Volume 1 / Issue 4: Tips, Tools and Resources
Counting Isn’t Just for Primary Grade Students
By Lynsey Gibbons and Kendra Lomax
Learning about counting and number is foundational for young children. In our three previous blog posts (Counting: Why is it Important and How Do We Support Children? Part 1; Counting with Muna; and Counting Activities to Try with Primary Students), we explored the complexity of counting, and we shared activities for supporting young children in learning to count. In this final post, we propose that older children also benefit from opportunities to count and develop ideas about number and quantity. To better understand why we think counting in the intermediate grades is important, let’s first look at how Hamza, a fourth-grade student, worked through a division problem.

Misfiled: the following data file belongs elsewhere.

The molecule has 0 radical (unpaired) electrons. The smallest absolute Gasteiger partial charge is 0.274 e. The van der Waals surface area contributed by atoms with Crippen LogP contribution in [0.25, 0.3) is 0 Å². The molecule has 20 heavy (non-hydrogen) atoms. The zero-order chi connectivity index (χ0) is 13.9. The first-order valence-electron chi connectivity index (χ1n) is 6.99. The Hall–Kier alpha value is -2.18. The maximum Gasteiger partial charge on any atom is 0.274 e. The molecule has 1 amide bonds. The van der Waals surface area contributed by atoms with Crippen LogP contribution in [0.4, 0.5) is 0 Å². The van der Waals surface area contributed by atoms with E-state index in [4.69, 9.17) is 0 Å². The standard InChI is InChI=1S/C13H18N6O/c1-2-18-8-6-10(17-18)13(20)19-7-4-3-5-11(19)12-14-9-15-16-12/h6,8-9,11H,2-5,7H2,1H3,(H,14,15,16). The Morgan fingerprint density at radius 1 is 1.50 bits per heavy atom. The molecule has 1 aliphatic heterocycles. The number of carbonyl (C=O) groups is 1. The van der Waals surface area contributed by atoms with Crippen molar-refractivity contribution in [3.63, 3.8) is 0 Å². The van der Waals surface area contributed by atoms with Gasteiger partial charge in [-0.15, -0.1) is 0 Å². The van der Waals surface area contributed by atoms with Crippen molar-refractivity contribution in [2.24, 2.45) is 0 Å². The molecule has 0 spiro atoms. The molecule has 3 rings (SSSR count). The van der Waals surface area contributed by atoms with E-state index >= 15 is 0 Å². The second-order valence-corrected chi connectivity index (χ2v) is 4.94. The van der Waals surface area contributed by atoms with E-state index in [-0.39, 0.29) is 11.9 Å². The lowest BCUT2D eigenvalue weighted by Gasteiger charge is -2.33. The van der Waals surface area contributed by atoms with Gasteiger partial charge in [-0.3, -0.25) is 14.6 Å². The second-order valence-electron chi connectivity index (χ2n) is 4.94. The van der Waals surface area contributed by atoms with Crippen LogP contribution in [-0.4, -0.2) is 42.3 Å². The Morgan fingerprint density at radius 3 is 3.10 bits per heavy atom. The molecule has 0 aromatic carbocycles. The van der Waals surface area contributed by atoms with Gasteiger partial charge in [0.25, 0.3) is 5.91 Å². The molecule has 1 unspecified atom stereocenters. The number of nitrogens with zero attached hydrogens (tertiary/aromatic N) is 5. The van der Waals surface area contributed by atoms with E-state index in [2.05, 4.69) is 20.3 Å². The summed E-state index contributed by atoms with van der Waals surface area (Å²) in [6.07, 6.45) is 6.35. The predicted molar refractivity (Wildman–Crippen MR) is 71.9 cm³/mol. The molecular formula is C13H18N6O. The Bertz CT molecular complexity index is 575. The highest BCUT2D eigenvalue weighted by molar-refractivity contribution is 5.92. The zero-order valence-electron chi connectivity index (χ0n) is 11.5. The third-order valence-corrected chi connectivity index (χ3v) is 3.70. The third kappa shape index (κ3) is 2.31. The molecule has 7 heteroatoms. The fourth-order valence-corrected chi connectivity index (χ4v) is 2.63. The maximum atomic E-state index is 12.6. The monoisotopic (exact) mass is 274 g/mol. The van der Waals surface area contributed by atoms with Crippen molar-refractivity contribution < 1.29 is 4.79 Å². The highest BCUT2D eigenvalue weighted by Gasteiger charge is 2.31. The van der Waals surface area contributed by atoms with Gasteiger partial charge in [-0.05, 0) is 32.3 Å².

Ahmed has 146 pieces of candy. He wants to put 10 candies in each box. How many boxes will he need? How many candies will be left?
Conferring in Reader's / Writer's Workshop and CGI
- Make one binder that has all your conferring for Reader's, Writer's and CGI.
- Use numbered dividers to organize your students.
- Use leveled conferring notes to help you easily take notes (see below for resource)
- Plan out your month for conferring. Meet with about 4 students a day.
- Reader's Workshop: Leveled Conferring Notes
- Writer's Workshop: Use the Writing Checklists under Writing Pathways on your online resources at www.heinemann.com
What to do during conferring? (from Conferring with Readers Authors: Jennifer Serravallo & Gravity Goldberg)
- research a student's use of skills through questions and observations
- compliment to support and build upon successes
- follow up on prior instruction for accountability and depth of understanding
- explain a reading strategy by providing an explicit purpose and context
- model the strategy to make the invisible brainwork of reading more visible
- guide a reader in practicing the strategy
- link the strategy to independent reading.
Check out past JOTs: